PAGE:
Scientists have been working for more than a decade to understand how tiny molecules called microRNA regulate genes within cells. Now researchers have discovered that microRNA actually moves between cells to help them communicate with each other and ultimately determine the types of cells that grow and develop.
This discovery has broad implications in a wide range of fields, including medical gene therapy and bioengineering of crop plants. The discovery could be especially useful in the production of biofuels, where being able to control the types of cells that develop could yield more useable plant matter.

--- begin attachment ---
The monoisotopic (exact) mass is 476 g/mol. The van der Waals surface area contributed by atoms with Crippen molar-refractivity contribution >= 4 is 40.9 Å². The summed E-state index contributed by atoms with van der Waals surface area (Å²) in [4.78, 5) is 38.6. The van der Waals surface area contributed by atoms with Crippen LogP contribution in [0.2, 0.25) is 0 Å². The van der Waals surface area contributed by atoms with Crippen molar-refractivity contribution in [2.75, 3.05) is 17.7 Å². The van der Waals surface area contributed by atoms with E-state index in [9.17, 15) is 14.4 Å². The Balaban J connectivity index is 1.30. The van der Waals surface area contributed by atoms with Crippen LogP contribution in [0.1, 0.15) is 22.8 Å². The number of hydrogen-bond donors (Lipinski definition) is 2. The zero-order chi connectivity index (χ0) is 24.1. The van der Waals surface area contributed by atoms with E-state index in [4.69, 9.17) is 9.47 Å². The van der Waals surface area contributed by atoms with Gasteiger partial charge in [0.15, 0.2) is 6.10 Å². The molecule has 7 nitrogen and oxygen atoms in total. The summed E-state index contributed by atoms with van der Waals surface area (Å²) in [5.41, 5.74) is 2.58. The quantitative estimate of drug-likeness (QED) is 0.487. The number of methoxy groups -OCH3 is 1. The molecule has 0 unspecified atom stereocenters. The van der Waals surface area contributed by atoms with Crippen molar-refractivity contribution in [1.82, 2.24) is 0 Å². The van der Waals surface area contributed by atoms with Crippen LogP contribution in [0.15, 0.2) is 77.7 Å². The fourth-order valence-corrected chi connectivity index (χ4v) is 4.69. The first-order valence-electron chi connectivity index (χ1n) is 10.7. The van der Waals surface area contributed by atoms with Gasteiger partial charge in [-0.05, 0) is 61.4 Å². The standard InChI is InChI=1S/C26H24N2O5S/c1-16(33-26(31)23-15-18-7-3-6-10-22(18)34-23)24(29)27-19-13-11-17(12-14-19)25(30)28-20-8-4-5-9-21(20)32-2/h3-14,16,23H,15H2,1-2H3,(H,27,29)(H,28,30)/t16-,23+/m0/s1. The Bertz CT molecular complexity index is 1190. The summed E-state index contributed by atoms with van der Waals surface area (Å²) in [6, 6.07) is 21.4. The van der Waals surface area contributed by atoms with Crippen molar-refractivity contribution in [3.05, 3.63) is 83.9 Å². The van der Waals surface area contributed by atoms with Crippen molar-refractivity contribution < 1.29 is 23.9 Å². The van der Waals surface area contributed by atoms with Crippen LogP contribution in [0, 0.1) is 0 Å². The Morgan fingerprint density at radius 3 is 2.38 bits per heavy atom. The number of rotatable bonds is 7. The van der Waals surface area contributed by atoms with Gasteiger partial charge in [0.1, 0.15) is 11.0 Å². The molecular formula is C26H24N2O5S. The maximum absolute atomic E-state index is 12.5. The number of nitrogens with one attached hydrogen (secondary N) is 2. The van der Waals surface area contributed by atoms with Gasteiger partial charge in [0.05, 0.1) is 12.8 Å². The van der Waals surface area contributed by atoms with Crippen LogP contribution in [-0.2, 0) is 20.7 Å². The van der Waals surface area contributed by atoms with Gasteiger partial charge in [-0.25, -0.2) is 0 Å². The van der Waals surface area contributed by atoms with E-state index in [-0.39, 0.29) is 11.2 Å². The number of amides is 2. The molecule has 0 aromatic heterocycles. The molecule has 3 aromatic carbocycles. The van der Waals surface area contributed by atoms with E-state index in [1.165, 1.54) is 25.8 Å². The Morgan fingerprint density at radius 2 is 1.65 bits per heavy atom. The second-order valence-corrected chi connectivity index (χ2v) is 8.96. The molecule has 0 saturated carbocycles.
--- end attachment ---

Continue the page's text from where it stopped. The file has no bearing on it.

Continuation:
The research – conducted at the Boyce Thompson Institute for Plant Research (BTI) in collaboration with Duke University and the Universities of Helsinki and Uppsala – was published online in the journal Nature on April 21.
The discovery of this molecular pathway represents the first time researchers have demonstrated that microRNA – small ribonucleic acid molecules that function to turn off genes in an organism – move between cells as a regulatory signal.